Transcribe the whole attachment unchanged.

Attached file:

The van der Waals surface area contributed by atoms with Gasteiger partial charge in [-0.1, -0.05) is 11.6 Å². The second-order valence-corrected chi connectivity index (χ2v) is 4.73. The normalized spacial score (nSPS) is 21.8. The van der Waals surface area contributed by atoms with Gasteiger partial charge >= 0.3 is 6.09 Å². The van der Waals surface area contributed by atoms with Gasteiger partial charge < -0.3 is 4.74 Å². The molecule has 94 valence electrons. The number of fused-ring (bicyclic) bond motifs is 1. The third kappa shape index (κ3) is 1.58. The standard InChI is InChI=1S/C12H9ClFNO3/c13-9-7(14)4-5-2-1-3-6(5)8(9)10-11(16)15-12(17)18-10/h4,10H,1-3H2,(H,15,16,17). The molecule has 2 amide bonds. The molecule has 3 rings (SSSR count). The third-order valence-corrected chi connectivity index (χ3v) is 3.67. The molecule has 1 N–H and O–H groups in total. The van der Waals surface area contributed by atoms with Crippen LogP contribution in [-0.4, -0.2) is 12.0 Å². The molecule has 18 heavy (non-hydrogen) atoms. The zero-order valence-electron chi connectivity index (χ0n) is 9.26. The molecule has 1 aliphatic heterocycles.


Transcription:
The van der Waals surface area contributed by atoms with Gasteiger partial charge in [-0.1, -0.05) is 11.6 Å². The second-order valence-corrected chi connectivity index (χ2v) is 4.73. The normalized spacial score (nSPS) is 21.8. The van der Waals surface area contributed by atoms with Gasteiger partial charge >= 0.3 is 6.09 Å². The van der Waals surface area contributed by atoms with Gasteiger partial charge < -0.3 is 4.74 Å². The molecule has 94 valence electrons. The number of fused-ring (bicyclic) bond motifs is 1. The third kappa shape index (κ3) is 1.58. The standard InChI is InChI=1S/C12H9ClFNO3/c13-9-7(14)4-5-2-1-3-6(5)8(9)10-11(16)15-12(17)18-10/h4,10H,1-3H2,(H,15,16,17). The molecule has 2 amide bonds. The molecule has 3 rings (SSSR count). The third-order valence-corrected chi connectivity index (χ3v) is 3.67. The molecule has 1 N–H and O–H groups in total. The van der Waals surface area contributed by atoms with Crippen LogP contribution in [-0.4, -0.2) is 12.0 Å². The molecule has 18 heavy (non-hydrogen) atoms. The zero-order valence-electron chi connectivity index (χ0n) is 9.26. The molecule has 1 aliphatic heterocycles.